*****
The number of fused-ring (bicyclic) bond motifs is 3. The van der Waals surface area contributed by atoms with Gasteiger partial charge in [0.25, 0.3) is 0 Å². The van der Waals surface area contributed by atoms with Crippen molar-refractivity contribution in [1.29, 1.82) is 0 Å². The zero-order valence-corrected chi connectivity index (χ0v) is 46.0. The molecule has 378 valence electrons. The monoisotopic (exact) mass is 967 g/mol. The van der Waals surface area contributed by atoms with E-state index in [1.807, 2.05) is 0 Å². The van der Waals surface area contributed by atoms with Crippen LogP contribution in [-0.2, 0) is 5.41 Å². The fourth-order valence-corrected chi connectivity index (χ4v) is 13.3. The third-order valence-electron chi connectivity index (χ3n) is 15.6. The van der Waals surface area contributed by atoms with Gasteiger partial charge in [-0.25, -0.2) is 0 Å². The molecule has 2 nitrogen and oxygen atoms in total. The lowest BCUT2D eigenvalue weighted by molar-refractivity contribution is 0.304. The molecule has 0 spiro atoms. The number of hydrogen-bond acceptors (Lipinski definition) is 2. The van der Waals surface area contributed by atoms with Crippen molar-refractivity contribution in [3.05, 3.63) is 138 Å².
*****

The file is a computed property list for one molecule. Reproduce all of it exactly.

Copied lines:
The number of fused-ring (bicyclic) bond motifs is 3. The van der Waals surface area contributed by atoms with Gasteiger partial charge in [0.25, 0.3) is 0 Å². The van der Waals surface area contributed by atoms with Crippen molar-refractivity contribution in [1.29, 1.82) is 0 Å². The zero-order valence-corrected chi connectivity index (χ0v) is 46.0. The molecule has 378 valence electrons. The monoisotopic (exact) mass is 967 g/mol. The van der Waals surface area contributed by atoms with E-state index in [1.807, 2.05) is 0 Å². The van der Waals surface area contributed by atoms with Crippen LogP contribution in [-0.2, 0) is 5.41 Å². The fourth-order valence-corrected chi connectivity index (χ4v) is 13.3. The third-order valence-electron chi connectivity index (χ3n) is 15.6. The van der Waals surface area contributed by atoms with Gasteiger partial charge in [-0.25, -0.2) is 0 Å². The molecule has 2 nitrogen and oxygen atoms in total. The lowest BCUT2D eigenvalue weighted by molar-refractivity contribution is 0.304. The molecule has 0 spiro atoms. The number of hydrogen-bond acceptors (Lipinski definition) is 2. The van der Waals surface area contributed by atoms with Crippen molar-refractivity contribution in [3.05, 3.63) is 138 Å².